David Limbaugh

President Obama must have been stunned at the "audacity" of Dr. Benjamin Carson in challenging his core assumptions right to his face in front of thousands of people at the National Prayer Breakfast.

Obama is not used to being challenged, especially in public, even if indirectly and without being specifically named. From the look on his face, it was obvious Obama was none too pleased with Carson's message or with his "presumptuousness" in presenting it in that forum, while he had to sit still and -- remain silent.

I think we can best understand Carson's message in light of his opening statements, which laid the foundation for the thematic body of this speech.

He began citing scriptural passages that he said would put his upcoming remarks into context. Three of the passages were wisdom sayings from the book of Proverbs, admonishing that the godless destroy their neighbor with their mouths, that a man who lacks judgment derides his neighbor and that a generous man will prosper.

The final passage was God's promise in 2 Chronicles 7:14 that if his people will humble themselves and pray and seek his face and turn from their wicked ways, he will hear them, forgive their sins and heal their land.

Carson also decried the chilling effect of political correctness that makes people afraid to express certain opinions on important issues, lest they incur the wrath of society's thought and speech police -- those who presume to be the guardians of all moral and acceptable opinions. He then proceeded to boldly articulate a number of ideas that clearly fall in this category of disfavored speech.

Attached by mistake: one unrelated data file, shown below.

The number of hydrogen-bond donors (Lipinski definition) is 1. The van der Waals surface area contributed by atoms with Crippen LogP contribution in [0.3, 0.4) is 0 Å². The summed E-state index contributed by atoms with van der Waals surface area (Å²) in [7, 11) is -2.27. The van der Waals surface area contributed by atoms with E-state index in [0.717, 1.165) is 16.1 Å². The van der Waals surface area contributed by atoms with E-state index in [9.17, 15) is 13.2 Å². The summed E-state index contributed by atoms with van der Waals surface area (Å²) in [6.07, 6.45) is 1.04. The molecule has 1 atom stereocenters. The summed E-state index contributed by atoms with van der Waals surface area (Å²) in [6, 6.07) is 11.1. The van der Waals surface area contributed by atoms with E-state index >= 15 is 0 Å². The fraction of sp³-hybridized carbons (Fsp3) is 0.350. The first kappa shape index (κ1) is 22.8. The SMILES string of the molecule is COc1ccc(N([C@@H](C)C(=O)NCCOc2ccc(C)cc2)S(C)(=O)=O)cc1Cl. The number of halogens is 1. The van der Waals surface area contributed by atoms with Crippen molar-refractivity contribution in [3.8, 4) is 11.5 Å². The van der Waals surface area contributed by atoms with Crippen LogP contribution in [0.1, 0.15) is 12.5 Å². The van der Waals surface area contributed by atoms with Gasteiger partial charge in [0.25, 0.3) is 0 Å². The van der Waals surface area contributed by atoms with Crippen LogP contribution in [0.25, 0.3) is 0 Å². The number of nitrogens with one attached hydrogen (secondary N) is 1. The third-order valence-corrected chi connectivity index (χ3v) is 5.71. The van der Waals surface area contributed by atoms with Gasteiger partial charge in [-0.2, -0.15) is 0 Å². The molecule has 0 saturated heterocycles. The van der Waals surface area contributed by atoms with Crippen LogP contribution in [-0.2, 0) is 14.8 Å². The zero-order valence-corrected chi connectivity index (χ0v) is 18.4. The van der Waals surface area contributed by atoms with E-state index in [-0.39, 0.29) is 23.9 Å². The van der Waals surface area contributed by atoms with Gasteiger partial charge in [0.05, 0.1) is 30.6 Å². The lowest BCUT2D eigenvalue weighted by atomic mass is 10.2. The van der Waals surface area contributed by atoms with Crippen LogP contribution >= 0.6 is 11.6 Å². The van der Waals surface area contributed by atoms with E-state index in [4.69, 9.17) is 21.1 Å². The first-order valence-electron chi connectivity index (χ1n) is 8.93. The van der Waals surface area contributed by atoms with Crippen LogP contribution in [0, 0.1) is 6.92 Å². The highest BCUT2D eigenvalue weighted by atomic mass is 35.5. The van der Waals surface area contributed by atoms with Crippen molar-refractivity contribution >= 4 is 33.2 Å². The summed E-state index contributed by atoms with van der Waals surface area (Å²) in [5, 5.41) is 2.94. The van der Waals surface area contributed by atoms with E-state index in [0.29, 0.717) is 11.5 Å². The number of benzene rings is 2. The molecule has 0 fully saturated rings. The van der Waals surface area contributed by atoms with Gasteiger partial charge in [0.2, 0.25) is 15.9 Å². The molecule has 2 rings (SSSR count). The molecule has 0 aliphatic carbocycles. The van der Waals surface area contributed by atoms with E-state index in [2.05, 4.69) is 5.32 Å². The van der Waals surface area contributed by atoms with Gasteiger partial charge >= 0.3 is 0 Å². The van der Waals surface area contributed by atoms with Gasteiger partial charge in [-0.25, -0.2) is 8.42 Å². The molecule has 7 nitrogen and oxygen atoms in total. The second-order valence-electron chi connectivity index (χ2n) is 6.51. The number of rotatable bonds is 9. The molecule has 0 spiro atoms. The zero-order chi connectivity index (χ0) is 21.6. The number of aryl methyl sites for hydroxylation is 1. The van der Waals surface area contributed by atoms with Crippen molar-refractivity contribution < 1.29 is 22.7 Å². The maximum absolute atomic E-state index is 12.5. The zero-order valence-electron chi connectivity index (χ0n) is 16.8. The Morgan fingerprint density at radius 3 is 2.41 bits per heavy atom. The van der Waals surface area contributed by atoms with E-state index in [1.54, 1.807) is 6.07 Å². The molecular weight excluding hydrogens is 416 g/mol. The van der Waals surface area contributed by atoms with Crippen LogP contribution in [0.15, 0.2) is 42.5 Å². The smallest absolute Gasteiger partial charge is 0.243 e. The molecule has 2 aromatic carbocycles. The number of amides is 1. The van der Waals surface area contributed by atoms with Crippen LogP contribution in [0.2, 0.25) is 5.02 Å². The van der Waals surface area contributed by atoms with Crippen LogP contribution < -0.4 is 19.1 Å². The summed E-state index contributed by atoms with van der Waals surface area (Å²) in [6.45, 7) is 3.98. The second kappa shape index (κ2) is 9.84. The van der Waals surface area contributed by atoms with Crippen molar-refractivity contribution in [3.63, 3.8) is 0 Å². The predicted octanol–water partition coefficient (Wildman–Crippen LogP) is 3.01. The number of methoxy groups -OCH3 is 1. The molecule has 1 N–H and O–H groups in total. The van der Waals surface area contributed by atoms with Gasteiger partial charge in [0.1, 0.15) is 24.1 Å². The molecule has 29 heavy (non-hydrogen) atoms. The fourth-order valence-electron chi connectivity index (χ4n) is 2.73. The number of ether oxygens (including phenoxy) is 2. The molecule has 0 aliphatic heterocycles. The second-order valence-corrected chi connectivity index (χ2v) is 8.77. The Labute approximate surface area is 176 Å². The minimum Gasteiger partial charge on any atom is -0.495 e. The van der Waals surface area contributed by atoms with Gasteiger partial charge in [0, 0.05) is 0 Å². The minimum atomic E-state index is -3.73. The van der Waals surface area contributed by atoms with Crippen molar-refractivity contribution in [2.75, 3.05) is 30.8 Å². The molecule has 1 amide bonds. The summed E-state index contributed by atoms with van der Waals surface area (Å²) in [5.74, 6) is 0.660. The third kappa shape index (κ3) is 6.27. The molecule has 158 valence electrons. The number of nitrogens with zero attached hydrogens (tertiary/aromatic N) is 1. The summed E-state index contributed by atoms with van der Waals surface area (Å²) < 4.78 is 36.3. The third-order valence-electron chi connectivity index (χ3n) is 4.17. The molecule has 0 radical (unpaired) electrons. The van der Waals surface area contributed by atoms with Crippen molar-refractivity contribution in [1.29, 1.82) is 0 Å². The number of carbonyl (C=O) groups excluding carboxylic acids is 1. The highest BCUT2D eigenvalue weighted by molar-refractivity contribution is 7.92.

Specifically, Carson offered a ringing endorsement of America's founding principles and its unique constitutional liberties. He decried the moral decay in our society and our government's grotesque fiscal irresponsibility.

He took aim on our ever-expanding welfare state, not only by championing hard work, self-reliance and personal responsibility but also in invoking his own personal experience as an example.

He related how his mother worked multiple jobs to provide for him and his brother and imparted critically important values to them. She made them read and improve themselves and absolutely refused to let them make excuses and claim victimhood for their plight.

Carson, I believe, was illustrating that we have a moral problem in this nation and that the instilling of good values begins in the home and is neither the responsibility nor the prerogative of a caretaker government.

David Limbaugh

David Limbaugh, brother of radio talk-show host Rush Limbaugh, is an expert on law and politics. He recently authored the New York Times best-selling book: "Jesus on Trial: A Lawyer Affirms the Truth of the Gospel."

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